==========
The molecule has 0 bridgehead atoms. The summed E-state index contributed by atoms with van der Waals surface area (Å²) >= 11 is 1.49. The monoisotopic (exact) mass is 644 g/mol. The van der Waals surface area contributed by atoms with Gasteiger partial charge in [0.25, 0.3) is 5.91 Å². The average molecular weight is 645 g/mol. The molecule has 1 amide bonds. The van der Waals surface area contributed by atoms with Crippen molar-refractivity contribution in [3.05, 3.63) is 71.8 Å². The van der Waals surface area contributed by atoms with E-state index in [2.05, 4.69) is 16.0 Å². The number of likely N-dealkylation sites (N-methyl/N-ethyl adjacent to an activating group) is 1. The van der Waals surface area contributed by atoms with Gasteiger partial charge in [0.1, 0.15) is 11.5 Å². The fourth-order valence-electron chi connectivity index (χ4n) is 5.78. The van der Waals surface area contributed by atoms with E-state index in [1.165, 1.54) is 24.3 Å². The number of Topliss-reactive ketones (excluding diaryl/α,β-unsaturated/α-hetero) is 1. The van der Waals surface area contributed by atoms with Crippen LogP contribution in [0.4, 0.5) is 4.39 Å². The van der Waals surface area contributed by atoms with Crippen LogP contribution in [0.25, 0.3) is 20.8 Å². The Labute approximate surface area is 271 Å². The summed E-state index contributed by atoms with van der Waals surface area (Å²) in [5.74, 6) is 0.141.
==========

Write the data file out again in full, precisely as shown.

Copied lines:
The molecule has 0 bridgehead atoms. The summed E-state index contributed by atoms with van der Waals surface area (Å²) >= 11 is 1.49. The monoisotopic (exact) mass is 644 g/mol. The van der Waals surface area contributed by atoms with Gasteiger partial charge in [0.25, 0.3) is 5.91 Å². The average molecular weight is 645 g/mol. The molecule has 1 amide bonds. The van der Waals surface area contributed by atoms with Crippen molar-refractivity contribution in [3.05, 3.63) is 71.8 Å². The van der Waals surface area contributed by atoms with E-state index in [2.05, 4.69) is 16.0 Å². The number of likely N-dealkylation sites (N-methyl/N-ethyl adjacent to an activating group) is 1. The van der Waals surface area contributed by atoms with Gasteiger partial charge in [0.1, 0.15) is 11.5 Å². The fourth-order valence-electron chi connectivity index (χ4n) is 5.78. The van der Waals surface area contributed by atoms with E-state index in [1.165, 1.54) is 24.3 Å². The number of Topliss-reactive ketones (excluding diaryl/α,β-unsaturated/α-hetero) is 1. The van der Waals surface area contributed by atoms with Crippen LogP contribution in [0.4, 0.5) is 4.39 Å². The van der Waals surface area contributed by atoms with Crippen LogP contribution in [0.25, 0.3) is 20.8 Å². The Labute approximate surface area is 271 Å². The summed E-state index contributed by atoms with van der Waals surface area (Å²) in [5.74, 6) is 0.141.